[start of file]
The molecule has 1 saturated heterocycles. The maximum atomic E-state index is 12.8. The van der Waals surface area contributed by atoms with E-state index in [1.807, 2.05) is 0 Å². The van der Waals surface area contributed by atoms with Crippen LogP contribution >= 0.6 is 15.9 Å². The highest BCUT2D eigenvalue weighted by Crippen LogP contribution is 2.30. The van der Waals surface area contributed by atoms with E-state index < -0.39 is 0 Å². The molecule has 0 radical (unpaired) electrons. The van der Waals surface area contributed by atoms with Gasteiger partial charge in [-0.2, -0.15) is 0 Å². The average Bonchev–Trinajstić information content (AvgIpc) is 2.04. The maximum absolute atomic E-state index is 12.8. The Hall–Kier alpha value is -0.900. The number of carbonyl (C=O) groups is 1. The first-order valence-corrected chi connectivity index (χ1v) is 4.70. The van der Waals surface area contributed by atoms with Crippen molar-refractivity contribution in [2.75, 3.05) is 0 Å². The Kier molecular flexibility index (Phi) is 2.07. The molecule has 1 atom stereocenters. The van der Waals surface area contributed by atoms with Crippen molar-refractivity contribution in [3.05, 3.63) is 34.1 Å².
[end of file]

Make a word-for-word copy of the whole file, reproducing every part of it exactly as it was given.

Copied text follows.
The molecule has 1 saturated heterocycles. The maximum atomic E-state index is 12.8. The van der Waals surface area contributed by atoms with E-state index in [1.807, 2.05) is 0 Å². The van der Waals surface area contributed by atoms with Crippen LogP contribution >= 0.6 is 15.9 Å². The highest BCUT2D eigenvalue weighted by Crippen LogP contribution is 2.30. The van der Waals surface area contributed by atoms with E-state index < -0.39 is 0 Å². The molecule has 0 radical (unpaired) electrons. The van der Waals surface area contributed by atoms with Gasteiger partial charge in [-0.2, -0.15) is 0 Å². The average Bonchev–Trinajstić information content (AvgIpc) is 2.04. The maximum absolute atomic E-state index is 12.8. The Hall–Kier alpha value is -0.900. The number of carbonyl (C=O) groups is 1. The first-order valence-corrected chi connectivity index (χ1v) is 4.70. The van der Waals surface area contributed by atoms with Crippen molar-refractivity contribution in [2.75, 3.05) is 0 Å². The Kier molecular flexibility index (Phi) is 2.07. The molecule has 1 atom stereocenters. The van der Waals surface area contributed by atoms with Crippen molar-refractivity contribution in [3.05, 3.63) is 34.1 Å².